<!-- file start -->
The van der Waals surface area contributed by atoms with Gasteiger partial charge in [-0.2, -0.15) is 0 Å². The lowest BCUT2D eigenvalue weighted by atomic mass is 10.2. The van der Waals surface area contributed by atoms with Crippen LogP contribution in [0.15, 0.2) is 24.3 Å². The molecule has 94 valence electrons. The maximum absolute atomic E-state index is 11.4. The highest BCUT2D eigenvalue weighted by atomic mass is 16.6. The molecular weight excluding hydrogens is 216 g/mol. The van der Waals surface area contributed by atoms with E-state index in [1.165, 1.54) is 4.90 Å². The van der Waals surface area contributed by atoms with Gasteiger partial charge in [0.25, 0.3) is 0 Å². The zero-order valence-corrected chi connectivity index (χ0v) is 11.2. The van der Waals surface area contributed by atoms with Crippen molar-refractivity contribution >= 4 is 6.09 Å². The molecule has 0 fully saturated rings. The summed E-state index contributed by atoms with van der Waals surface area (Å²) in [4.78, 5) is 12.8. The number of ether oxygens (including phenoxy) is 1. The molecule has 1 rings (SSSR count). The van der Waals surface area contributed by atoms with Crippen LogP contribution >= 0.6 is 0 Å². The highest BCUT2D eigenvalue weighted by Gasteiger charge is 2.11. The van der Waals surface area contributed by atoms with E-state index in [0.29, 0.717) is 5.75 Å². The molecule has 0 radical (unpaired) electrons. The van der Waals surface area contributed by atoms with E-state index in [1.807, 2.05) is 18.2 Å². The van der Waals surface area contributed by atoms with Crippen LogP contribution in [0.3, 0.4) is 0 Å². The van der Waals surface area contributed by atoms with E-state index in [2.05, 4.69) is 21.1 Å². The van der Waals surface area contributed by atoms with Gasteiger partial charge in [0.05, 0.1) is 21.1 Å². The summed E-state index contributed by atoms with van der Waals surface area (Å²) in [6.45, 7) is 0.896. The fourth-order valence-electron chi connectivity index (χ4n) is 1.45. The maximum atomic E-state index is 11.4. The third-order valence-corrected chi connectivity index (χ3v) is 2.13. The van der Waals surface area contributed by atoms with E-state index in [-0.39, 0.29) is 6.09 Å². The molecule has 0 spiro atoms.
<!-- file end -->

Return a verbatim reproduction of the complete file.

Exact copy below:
The van der Waals surface area contributed by atoms with Gasteiger partial charge in [-0.2, -0.15) is 0 Å². The lowest BCUT2D eigenvalue weighted by atomic mass is 10.2. The van der Waals surface area contributed by atoms with Crippen LogP contribution in [0.15, 0.2) is 24.3 Å². The molecule has 94 valence electrons. The maximum absolute atomic E-state index is 11.4. The highest BCUT2D eigenvalue weighted by atomic mass is 16.6. The molecular weight excluding hydrogens is 216 g/mol. The van der Waals surface area contributed by atoms with E-state index in [1.165, 1.54) is 4.90 Å². The van der Waals surface area contributed by atoms with Gasteiger partial charge in [0.25, 0.3) is 0 Å². The zero-order valence-corrected chi connectivity index (χ0v) is 11.2. The van der Waals surface area contributed by atoms with Crippen molar-refractivity contribution >= 4 is 6.09 Å². The molecule has 0 fully saturated rings. The summed E-state index contributed by atoms with van der Waals surface area (Å²) in [4.78, 5) is 12.8. The number of ether oxygens (including phenoxy) is 1. The molecule has 1 rings (SSSR count). The van der Waals surface area contributed by atoms with Crippen LogP contribution >= 0.6 is 0 Å². The highest BCUT2D eigenvalue weighted by Gasteiger charge is 2.11. The van der Waals surface area contributed by atoms with E-state index in [0.29, 0.717) is 5.75 Å². The molecule has 0 radical (unpaired) electrons. The van der Waals surface area contributed by atoms with E-state index in [1.807, 2.05) is 18.2 Å². The van der Waals surface area contributed by atoms with Crippen LogP contribution in [0.3, 0.4) is 0 Å². The van der Waals surface area contributed by atoms with E-state index in [2.05, 4.69) is 21.1 Å². The van der Waals surface area contributed by atoms with Gasteiger partial charge in [0.05, 0.1) is 21.1 Å². The summed E-state index contributed by atoms with van der Waals surface area (Å²) in [6.45, 7) is 0.896. The fourth-order valence-electron chi connectivity index (χ4n) is 1.45. The maximum atomic E-state index is 11.4. The third-order valence-corrected chi connectivity index (χ3v) is 2.13. The van der Waals surface area contributed by atoms with E-state index in [-0.39, 0.29) is 6.09 Å². The molecule has 0 spiro atoms.